Fair Trade is both a philosophy and a business model. It keeps small farmers and artisans an active part of the marketplace by fairly compensating them for their work, and through various labeling systems allows consumers to shop in a way that aligns with their values.

It also:

Raises the incomes of small-scale farmers, farmworkers, and artisans

Equitably distributes the economic gains, opportunities, and risks associated with the production and sale of these goods

Supports democratically owned and controlled organizations

Promotes labor rights and the right of workers to organize

Promotes safe and sustainable farming methods and working conditions

“Matr Boomie makes such cute accessories that you can feel good about buying because you know that you are supporting a good cause. They pay the artisans that they work with very well and reinvest a portion of the profits back into their communities.”

Karla, Wellness and General Merchandise Manager

“I love the rich flavor of this tea, it has notes of bergamot just like a proper earl grey should!”

Derlina, Front-end Supervisor

“Dr. Bronner’s coconut oil is an amazing product because of how versatile it is! I use it in baking, to make my own toothpaste, and as a lotion during Spring and Summer to help keep mosquitoes away!⁠”

Madison, Education and Outreach Coordinator

“Divine uses only Fair Trade Certified chocolate from farms owned by their farmers, so you can feel good about indulging in these bars. The white chocolate strawberry and milk chocolate toffee are my favorites.”

Matt, Bulk Department

 

“Coffee is what keeps me going and I love that I can support the farmers that produce it by buying from conscious companies such as Equal Exchange and Pachamama.”

Rocio, Operations and Facilities Manager

“A high-quality olive oil is great for entertaining or using in special meals, I like this one for its flavors of almond and spices. La Riojana is an Argentinian farmer-owned co-op that is the biggest exporter of Fair Trade wine in the world.”

Roberto, Front-end Supervisor

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Making Your Own Sourdough Starter

The shelter in place order has led many to take up their whisks and spatulas and bake their hearts out. However, this has also led to may supplies that we are used to having available, yeast we’re looking at you, become near impossible to find.

Don’t despair, your dreams of turning your kitchen into your own personal bakery need not be lost, a sourdough starter is surprisingly easy to make. This is why we would like to show you how to make a sourdough starter with nothing but whole wheat flour and water.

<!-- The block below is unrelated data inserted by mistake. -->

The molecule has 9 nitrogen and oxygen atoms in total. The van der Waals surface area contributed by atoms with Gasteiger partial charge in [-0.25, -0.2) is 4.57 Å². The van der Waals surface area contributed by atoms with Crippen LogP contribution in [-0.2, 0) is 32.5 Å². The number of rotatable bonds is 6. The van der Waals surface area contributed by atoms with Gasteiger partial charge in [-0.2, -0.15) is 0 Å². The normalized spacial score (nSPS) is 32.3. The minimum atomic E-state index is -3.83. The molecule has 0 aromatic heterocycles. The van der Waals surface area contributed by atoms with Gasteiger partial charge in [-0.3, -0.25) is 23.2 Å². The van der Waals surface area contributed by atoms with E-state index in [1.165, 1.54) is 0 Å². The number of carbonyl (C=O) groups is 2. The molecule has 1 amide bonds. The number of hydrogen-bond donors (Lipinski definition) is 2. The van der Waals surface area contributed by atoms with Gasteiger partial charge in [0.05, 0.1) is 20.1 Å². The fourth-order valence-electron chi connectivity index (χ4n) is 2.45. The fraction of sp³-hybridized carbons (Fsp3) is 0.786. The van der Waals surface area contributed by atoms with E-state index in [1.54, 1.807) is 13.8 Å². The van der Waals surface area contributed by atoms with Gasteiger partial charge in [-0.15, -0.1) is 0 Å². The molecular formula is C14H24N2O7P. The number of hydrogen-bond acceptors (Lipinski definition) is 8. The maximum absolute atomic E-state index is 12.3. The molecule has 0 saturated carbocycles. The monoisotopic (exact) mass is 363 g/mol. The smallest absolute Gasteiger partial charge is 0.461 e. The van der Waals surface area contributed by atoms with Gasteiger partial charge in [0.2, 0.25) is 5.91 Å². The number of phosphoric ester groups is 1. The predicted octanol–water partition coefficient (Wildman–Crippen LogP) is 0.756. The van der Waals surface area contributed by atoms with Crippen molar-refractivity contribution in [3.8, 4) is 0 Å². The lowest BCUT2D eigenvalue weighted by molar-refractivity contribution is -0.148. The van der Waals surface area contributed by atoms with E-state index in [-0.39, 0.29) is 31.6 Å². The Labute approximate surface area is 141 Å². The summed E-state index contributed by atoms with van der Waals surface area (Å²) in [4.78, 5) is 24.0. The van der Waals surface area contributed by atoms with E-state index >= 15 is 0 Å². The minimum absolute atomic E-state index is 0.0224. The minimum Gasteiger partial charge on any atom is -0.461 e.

What Is A Sourdough Starter?

A sourdough starter is a concoction of flour and water that captures the wild yeast and bacteria that are present both in the ingredients and the air. This is so convenient because instead of having to buy yeast from the store, you allow the natural fermentation process to take place. Once your starter is ready to use it becomes akin to a low-maintenance pet that you keep in your kitchen and have to feed in order to keep it alive. 

Why You Should Make One

Well before all else, sourdough bread rests at the pinnacle of deliciousness. Once you have one you can add it to just about any recipe to pack in extra flavor. One of our favorite things to make with our starters is pancakes!

But research also suggests that the cultures in sourdough break down gluten, making it easier to digest.

Getting Started

The process of getting your sourdough starter thriving can take about five days.

What You’ll Need

If you have a kitchen scale that is ideal for measuring out ingredients, but if you don’t have a scale measuring cups work just fine.

  • 1 cup(113g) rye or whole wheat flour(additional flour needed for feedings)
  • ½ cup(113 g) cool water(filtered water preferably)

Feeding Your Starter

Ideas on what and when to feed your starter differ. For this guide, we will be recommending that you feed your starter twice a day after the first day that you put it together.

Day 1

Combine the flour and water in a non-reactive container. Clear glass is best as it lets you see the progress of your starter most easily. If you have a Mason or Weck jar on hand this is a great time to use it! In any case, you want to pick a container that will be large enough to accommodate the growth of your starter.

Once you have ensured that all of the flour has been incorporated into the mixture you want to cover it loosely and let it rest at room temperature for 24 hours.

Day 2

You may or may not have seen any changes after the first 24 hours. Bubbles or not just trust the process and continue on! In the morning and at night you must discard anywhere from 1/4 to 1/2 cup of your starter, depending on how much it has grown. Then add 1/2 cup rye or whole wheat flour and 1/3 cup water to the remaining starter. Mix well, cover, and let rest at room temperature.

Day 3

By this point, you should be noticing changes with your starter. An aroma, bubbles, and expansion all mean that you are on the right track. In the morning and at night discard anywhere from 1/4 to 1/2 cup of your starter, depending on how much it has grown. Then add 1/2 cup rye or whole wheat flour and 1/3 cup water to the remaining starter. Mix well, cover, and let rest at room temperature.

Day 4